During 2021 and early 2022, the Nebraska economy will continue to recoup the economic losses from the COVID-19 pandemic, according to the new three-year forecast from the University of Nebraska–Lincoln’s Bureau of Business Research and the Nebraska Business Forecast Council.
Employment levels will rise, ultimately returning to pre-pandemic levels by 2022, according to the forecast. Nebraska employment dropped by 3.7% in 2020 compared to 2019 and is expected to grow by 2.6% in 2021 and 1.5% in 2022. Employment growth should then “normalize” to a 0.9% rate in 2023, which is the average rate of job growth in the pre-pandemic period from 2010 to 2019.
Assuming that the spread of the novel coronavirus is brought under control, the forecast suggests that employment growth will be strongest where losses were greatest, in the leisure and hospitality industry and in state and local government. Some job losses will be permanent, however, as the economy restructures. Retail trade employment, for example, is not expected to return to pre-pandemic levels.
“While many jobs will come back, the pandemic has accelerated long-term trends in the economy, such as shopping and working from home,” said Eric Thompson, an economist and director of the Bureau of Business Research.
The outlook is also positive for Nebraska agriculture. Farm income is thought to have risen by 37% in 2020, according to the forecast, and much of that increase will be sustained in the next three years. Farm income will benefit from recent increases in crop commodity prices, as well as ongoing transfer payments. However, the contribution of transfer payments to farm income will fade in 2022 and 2023.
Nonfarm income growth will be solid in Nebraska, although impacted by stimulus checks, federal unemployment benefits and other transfer payments. Non-farm personal income is expected to grow by 3.7% in 2021 but by just 0.6% in 2022 as stimulus ends. Nonfarm income growth is also expected to normalize in 2023, to 3.2%.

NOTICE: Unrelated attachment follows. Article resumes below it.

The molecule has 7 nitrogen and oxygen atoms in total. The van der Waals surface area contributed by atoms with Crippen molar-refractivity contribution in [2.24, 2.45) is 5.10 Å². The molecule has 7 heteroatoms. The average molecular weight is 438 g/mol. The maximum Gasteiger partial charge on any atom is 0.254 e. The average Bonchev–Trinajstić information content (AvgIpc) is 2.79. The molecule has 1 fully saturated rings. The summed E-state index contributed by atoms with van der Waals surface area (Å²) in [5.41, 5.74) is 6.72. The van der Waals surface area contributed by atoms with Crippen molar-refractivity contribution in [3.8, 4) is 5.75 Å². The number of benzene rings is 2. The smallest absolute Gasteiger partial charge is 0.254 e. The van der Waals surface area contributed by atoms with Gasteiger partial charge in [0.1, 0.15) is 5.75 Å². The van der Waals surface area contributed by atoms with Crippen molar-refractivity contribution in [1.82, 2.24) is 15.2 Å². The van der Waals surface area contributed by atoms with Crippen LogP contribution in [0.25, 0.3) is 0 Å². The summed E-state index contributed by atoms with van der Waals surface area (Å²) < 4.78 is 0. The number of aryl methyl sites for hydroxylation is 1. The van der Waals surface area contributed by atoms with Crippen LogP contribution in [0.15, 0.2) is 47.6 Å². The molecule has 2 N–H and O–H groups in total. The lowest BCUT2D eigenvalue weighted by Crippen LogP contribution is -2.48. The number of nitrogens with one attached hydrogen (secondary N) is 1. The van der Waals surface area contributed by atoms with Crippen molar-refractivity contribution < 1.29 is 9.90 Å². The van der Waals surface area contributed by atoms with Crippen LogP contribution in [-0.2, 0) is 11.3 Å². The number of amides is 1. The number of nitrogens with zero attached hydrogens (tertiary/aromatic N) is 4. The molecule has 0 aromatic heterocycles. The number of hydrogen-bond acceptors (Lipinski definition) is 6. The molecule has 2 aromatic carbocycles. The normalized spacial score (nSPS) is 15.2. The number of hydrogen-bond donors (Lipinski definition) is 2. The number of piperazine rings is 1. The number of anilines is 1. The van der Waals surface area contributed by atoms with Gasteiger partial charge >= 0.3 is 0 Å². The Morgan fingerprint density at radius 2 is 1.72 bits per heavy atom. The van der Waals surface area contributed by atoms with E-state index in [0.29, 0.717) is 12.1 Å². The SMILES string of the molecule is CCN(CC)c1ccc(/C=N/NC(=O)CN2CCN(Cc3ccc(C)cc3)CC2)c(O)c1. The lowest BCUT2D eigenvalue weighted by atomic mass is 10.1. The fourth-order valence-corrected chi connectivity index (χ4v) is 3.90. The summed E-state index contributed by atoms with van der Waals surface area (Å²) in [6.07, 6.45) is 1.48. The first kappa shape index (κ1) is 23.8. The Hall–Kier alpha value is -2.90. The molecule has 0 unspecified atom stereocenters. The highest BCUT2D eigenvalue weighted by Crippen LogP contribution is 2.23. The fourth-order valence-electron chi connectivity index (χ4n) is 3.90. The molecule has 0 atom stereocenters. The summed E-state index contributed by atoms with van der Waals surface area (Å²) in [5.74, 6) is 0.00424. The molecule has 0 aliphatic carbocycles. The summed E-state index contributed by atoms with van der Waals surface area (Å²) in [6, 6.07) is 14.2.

“Broad-based employment growth will be key for rising income in Nebraska, as it would create job opportunities for workers in most occupations,” Thompson said.
Among individual industries, service employment is expected to grow by 4.6% in Nebraska during 2021, including a rebound in employment in restaurants, hotels and other businesses within the leisure and hospitality sector. State and local government employment will change little in 2021 but is expected to bounce back in 2022, growing by 2.4%.
The retail trade industry is expected to add 1,000 jobs during 2021, far less than the 4,000 jobs lost in 2020. The manufacturing industry is expected to add 3,200 jobs during 2021, while the construction industry is expected to add 1,000 jobs. Construction was one of the few industries to add jobs in 2020.
Nebraska’s large and diversified financial services industry also is expected to add jobs. Employment should grow by 1.2%, or 900 jobs, in 2021.
The Nebraska Business Forecast Council is composed of Christopher Decker, Department of Economics at the University of Nebraska at Omaha; David Dearmont, Nebraska Department of Economic Development; Mitch Herian, Bureau of Business Research; Scott Hunzeker, Nebraska Department of Labor; Ken Lemke, Nebraska Public Power District; Scott Loseke, Nebraska Public Power District; Brad Lubben, Department of Agricultural Economics at Nebraska; Jim Schmidt, Department of Economics at Nebraska; Hoa Phu Tran, Nebraska Department of Revenue; Melissa Trueblood, Nebraska Public Power District; and Thompson.